Digital learning is a widely accepted educational strategy that improves refugees’ access to higher education and develops skills and knowledge needed by migrants and refugees in the host countries (Castaño et al., 2018). Digital learning offers cost-effective and flexible solutions that could be scaled up to provide learning and skills development opportunities to migrants and refugees. The UNHCR (2016), for example, is increasingly considering digital learning to be an important way to bring flexible learning to refugees, particularly in refugee camps. It also recognizes that the effective use of technology and the internet improve tertiary education and is useful for developing skills and competencies that can be immediately useful in the host countries. Along the same lines, the European Commission also specifically emphasized the use of technological advancements and digital learning, as digital learning option provides cost-free materials, courses, and learning opportunities for refugees in emergencies (Lewis and Thacker, 2016).

5 Social and economic benefits of higher education for refugees

Accessing to higher education is a right for every individual. In different parts communities and societies value people who are pursuing higher education degrees. Higher education certainly performs a huge role in the life of every person, and specially for refugees and migrants. Higher education provides several benefits for refugee individuals and their host countries. Benefits that represent a great value for refugees, hosting country, and home country of refugees, such as social inclusion in the hosting community, development of human capital, and transfer of skills and knowledge, all the mentioned elements before comes to empower refugees and support sustainable solutions. Higher education plays a major role in the development of social and human capital, which forms the basis for social and economic reconstruction and development. The value of higher education comes by the development of human capital, through which refugee students and graduates   contribute to   strengthening   or   rebuilding their communities (Michaela, 2022).[3]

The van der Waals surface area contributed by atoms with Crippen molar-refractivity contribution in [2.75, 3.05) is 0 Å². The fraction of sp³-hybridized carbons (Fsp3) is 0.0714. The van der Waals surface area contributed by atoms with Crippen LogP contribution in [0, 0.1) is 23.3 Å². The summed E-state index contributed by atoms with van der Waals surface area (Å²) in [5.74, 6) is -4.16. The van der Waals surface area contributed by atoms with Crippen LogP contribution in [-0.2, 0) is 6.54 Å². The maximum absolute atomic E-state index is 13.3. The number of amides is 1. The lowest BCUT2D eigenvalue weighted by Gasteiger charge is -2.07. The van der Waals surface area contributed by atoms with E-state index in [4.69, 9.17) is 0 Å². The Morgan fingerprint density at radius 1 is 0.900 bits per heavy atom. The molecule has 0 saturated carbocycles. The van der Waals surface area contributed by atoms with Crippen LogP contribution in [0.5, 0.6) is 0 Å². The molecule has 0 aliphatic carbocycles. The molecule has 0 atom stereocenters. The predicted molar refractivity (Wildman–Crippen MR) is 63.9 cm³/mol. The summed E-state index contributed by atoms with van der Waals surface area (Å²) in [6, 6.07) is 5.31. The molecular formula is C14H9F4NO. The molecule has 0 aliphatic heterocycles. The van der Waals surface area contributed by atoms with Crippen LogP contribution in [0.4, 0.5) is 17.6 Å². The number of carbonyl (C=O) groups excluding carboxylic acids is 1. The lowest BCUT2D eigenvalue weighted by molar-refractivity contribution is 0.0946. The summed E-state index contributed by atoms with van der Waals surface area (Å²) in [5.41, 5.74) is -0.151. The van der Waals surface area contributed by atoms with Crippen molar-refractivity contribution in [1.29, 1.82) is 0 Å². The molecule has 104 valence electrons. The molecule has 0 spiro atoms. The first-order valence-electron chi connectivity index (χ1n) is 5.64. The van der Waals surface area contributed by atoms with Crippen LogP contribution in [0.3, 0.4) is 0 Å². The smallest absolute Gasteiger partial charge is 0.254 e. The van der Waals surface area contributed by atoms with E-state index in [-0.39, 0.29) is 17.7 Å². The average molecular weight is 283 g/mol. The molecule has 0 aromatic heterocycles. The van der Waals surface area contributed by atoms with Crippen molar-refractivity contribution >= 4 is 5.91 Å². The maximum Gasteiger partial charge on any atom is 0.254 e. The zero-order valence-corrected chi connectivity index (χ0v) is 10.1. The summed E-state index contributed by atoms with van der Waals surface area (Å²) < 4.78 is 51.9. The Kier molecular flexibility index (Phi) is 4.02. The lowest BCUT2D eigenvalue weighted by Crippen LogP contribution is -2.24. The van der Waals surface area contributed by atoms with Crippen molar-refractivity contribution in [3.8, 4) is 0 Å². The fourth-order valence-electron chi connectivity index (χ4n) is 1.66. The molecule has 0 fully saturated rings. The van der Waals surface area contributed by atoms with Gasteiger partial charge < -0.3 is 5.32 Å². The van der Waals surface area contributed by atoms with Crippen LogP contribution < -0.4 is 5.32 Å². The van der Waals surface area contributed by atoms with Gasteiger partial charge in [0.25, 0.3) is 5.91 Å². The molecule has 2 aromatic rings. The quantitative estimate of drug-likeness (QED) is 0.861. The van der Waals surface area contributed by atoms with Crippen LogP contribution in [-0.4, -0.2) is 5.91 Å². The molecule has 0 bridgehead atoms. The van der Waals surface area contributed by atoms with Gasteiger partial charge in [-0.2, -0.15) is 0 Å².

Higher education does not only add benefits the learning individuals, but also it supports the economic sector. Higher education has several positives outcomes regarding other sectors in the society, such as the social sector. Regarding economic development, higher education increases individual earning power and supports the development of knowledge and skills for active participation in the labour market. Higher education provides to the refugees the opportunity the have the successful integration in the host community. it plays a huge role in increasing the capabilities of the refugee in different aspects, by allowing him to be a productive person in the community. Major challenges of refugees in the hosting community are in regards of having a stable work, their integration into the labour market. This operation plays a big role into developing the economic sector in the hosting country. Productive refugees that completed their higher education studies and having proper degrees, they are considered as an active and efficient part in the society, for that reason those active refugees are now self-independence financially, and they are not waiting the aid for the hosting state. Those active refugees will enhance the economic development in the hosting country, because the country will lower the spending of money on refugees (Michaela, 2022).

Regarding the social context, refugees that have the desire to continue and complete their higher education studies will have to join national institutions in the hosting country, for that reason the percentage of refugees that are integrated into the hosting national educational institutions will increase. This integration process would consequently contribute to overall social development in the hosting country. One of the major benefits of higher education of refugees is that it contributes to a healthy and engaged civil society. Higher education qualification positively impacts individuals’ wellbeing, improve health, and reduce health care costs. Healthy and educated refugees are more likely to be actively engaged in societal development (Michaela, 2022).

6 Challenges of Digital Learning in Higher Education for Refugees